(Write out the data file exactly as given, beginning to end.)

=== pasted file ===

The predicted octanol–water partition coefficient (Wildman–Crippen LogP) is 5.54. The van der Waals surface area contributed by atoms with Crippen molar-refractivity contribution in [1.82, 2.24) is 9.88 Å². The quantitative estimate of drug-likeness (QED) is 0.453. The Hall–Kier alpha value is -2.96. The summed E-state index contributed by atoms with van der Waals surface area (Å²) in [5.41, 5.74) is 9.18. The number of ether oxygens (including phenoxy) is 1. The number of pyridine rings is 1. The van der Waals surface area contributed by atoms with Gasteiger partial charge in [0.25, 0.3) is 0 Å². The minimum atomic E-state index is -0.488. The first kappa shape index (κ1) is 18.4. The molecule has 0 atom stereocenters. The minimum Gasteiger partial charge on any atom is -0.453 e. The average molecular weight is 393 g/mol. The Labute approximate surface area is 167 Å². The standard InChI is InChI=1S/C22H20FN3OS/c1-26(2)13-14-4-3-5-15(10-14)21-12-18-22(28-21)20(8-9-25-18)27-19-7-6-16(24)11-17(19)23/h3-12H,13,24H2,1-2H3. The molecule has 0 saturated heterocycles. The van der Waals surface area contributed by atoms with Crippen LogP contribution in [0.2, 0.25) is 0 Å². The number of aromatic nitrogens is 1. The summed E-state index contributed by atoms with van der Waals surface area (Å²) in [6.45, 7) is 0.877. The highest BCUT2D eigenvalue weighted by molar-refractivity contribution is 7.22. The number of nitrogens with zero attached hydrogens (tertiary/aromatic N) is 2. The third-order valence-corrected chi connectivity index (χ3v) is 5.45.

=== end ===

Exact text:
The predicted octanol–water partition coefficient (Wildman–Crippen LogP) is 5.54. The van der Waals surface area contributed by atoms with Crippen molar-refractivity contribution in [1.82, 2.24) is 9.88 Å². The quantitative estimate of drug-likeness (QED) is 0.453. The Hall–Kier alpha value is -2.96. The summed E-state index contributed by atoms with van der Waals surface area (Å²) in [5.41, 5.74) is 9.18. The number of ether oxygens (including phenoxy) is 1. The number of pyridine rings is 1. The van der Waals surface area contributed by atoms with Gasteiger partial charge in [0.25, 0.3) is 0 Å². The minimum atomic E-state index is -0.488. The first kappa shape index (κ1) is 18.4. The molecule has 0 atom stereocenters. The minimum Gasteiger partial charge on any atom is -0.453 e. The average molecular weight is 393 g/mol. The Labute approximate surface area is 167 Å². The standard InChI is InChI=1S/C22H20FN3OS/c1-26(2)13-14-4-3-5-15(10-14)21-12-18-22(28-21)20(8-9-25-18)27-19-7-6-16(24)11-17(19)23/h3-12H,13,24H2,1-2H3. The molecule has 0 saturated heterocycles. The van der Waals surface area contributed by atoms with Crippen LogP contribution in [0.2, 0.25) is 0 Å². The number of aromatic nitrogens is 1. The summed E-state index contributed by atoms with van der Waals surface area (Å²) in [6.45, 7) is 0.877. The highest BCUT2D eigenvalue weighted by molar-refractivity contribution is 7.22. The number of nitrogens with zero attached hydrogens (tertiary/aromatic N) is 2. The third-order valence-corrected chi connectivity index (χ3v) is 5.45.